I think it’s also significant that the verse doesn’t say “a man lay down his life for his wife,” or his children, or his parents, his nation, his cause, his master or king. In all of those relationships there’s a sense of duty and obligation, and in some cases of instinctive devotion (like that of a mother for a child). A secret service agent may lay down his life for the president, but love isn’t necessarily the driving force. But friendship is completely voluntary. There is no obligation in it — it’s love we freely choose. To lay down one’s life for a friend shows real love. And that’s the love Jesus is calling us to live by.
We’re home and back to work! The office is buzzing with catching up from our tour and pulling together both Candle in the Window and Ode to the Broken (more about that last one later).
Yesterday a parcel was dropped off for us… the shipment of 2012 calendars has arrived!
We’ll have them at our table during the Christmas 2011 tour, but if you want to order one early (just in case they all sell out at the first venue…), you can stop at our Online Store and pick one up now.
We had a fabulous time shooting these pictures – some of them are from performances from this past year: (Easter – Ottawa tour), but most of them are by Deborah Thomson of Figgie Photography. Whether she’s photographing families or weddings or dancers or shoes, she always does a tremendous job. Check out her blog here - you’ll be in for a treat!
With the tour over, we’re back on the road and headed home! The Charlottetown venues went very well (pictures later this week, I hope), and tonight we’re in Quebec City again.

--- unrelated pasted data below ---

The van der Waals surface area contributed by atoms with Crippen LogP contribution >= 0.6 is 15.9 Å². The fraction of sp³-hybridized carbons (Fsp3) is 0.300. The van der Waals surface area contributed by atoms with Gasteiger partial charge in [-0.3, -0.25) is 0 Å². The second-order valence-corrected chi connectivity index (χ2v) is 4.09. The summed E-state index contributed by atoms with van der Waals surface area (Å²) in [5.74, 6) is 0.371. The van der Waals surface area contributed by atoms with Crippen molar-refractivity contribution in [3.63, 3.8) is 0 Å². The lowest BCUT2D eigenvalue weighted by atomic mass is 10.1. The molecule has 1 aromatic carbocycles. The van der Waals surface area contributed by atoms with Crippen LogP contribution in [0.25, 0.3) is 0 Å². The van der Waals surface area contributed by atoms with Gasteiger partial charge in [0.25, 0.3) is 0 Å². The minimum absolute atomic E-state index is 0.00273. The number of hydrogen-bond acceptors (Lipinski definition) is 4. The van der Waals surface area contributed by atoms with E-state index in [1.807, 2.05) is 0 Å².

To all our hosts and new friends, thank you so much! We’ve loved getting to know you and hope to see you again soon!
To all our family, friends, and prayer warriors back home… we’re on our way! Can’t wait to see you!
One of the prayers we use in “A Celtic Prayer” is Scottish and very old, and it ends with the words:
God with me protecting
The Lord with me directing
Spirit with me strengthening
Forever and evermore
Ever and evermore
Chief of Chiefs
In New Minas, after we performed, an African gentleman came up to me and asked, “Why did you use the words ‘Chief of Chiefs’”?
I explained that in a Scottish context, it was another way of saying “Lord of Lords.” He told me that the words had brought a surge of joy to him when he heard them, because in Africa, God is also called “Chief of Chiefs.” For a few minutes when he heard those words, he felt like he was at home again.
To me, our brief conversation was a picture of God’s ideal for His church: one of unity in diversity. In Christ, all of the God-created diversity in our world is brought together in one faith, one truth, one Spirit. In a way, I think the coat Jacob gave to his favoured son Joseph–a coat of “many colours”–was a picture of the church.
And it is a beautiful thing to see .